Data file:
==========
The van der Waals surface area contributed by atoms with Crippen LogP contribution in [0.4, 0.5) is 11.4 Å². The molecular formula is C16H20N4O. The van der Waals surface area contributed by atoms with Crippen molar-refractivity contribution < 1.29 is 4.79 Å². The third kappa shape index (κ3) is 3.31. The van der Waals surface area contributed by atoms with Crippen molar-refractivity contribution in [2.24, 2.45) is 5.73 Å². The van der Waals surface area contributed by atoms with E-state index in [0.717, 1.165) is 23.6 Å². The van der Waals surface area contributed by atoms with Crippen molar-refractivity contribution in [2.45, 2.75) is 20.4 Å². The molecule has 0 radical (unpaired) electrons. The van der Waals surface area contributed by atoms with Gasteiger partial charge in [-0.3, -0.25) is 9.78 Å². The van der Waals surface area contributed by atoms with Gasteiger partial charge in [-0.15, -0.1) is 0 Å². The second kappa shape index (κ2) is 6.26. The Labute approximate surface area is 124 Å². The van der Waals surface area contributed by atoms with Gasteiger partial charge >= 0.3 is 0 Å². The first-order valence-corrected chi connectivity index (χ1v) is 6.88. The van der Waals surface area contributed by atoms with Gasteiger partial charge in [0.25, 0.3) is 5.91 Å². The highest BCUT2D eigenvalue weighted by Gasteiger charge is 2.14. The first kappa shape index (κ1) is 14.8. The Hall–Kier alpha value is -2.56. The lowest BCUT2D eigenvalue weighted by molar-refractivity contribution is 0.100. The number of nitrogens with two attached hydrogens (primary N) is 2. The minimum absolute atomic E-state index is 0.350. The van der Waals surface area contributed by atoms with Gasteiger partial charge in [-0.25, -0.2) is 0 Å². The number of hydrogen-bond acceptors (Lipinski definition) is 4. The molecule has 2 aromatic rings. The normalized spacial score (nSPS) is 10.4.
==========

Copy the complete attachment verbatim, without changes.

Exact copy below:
The van der Waals surface area contributed by atoms with Crippen LogP contribution in [0.4, 0.5) is 11.4 Å². The molecular formula is C16H20N4O. The van der Waals surface area contributed by atoms with Crippen molar-refractivity contribution < 1.29 is 4.79 Å². The third kappa shape index (κ3) is 3.31. The van der Waals surface area contributed by atoms with Crippen molar-refractivity contribution in [2.24, 2.45) is 5.73 Å². The van der Waals surface area contributed by atoms with E-state index in [0.717, 1.165) is 23.6 Å². The van der Waals surface area contributed by atoms with Crippen molar-refractivity contribution in [2.45, 2.75) is 20.4 Å². The molecule has 0 radical (unpaired) electrons. The van der Waals surface area contributed by atoms with Gasteiger partial charge in [-0.3, -0.25) is 9.78 Å². The van der Waals surface area contributed by atoms with Gasteiger partial charge in [-0.15, -0.1) is 0 Å². The second kappa shape index (κ2) is 6.26. The Labute approximate surface area is 124 Å². The van der Waals surface area contributed by atoms with Gasteiger partial charge >= 0.3 is 0 Å². The first-order valence-corrected chi connectivity index (χ1v) is 6.88. The van der Waals surface area contributed by atoms with Gasteiger partial charge in [0.25, 0.3) is 5.91 Å². The highest BCUT2D eigenvalue weighted by Gasteiger charge is 2.14. The first kappa shape index (κ1) is 14.8. The Hall–Kier alpha value is -2.56. The lowest BCUT2D eigenvalue weighted by molar-refractivity contribution is 0.100. The number of nitrogens with two attached hydrogens (primary N) is 2. The minimum absolute atomic E-state index is 0.350. The van der Waals surface area contributed by atoms with Gasteiger partial charge in [-0.25, -0.2) is 0 Å². The number of hydrogen-bond acceptors (Lipinski definition) is 4. The molecule has 2 aromatic rings. The normalized spacial score (nSPS) is 10.4.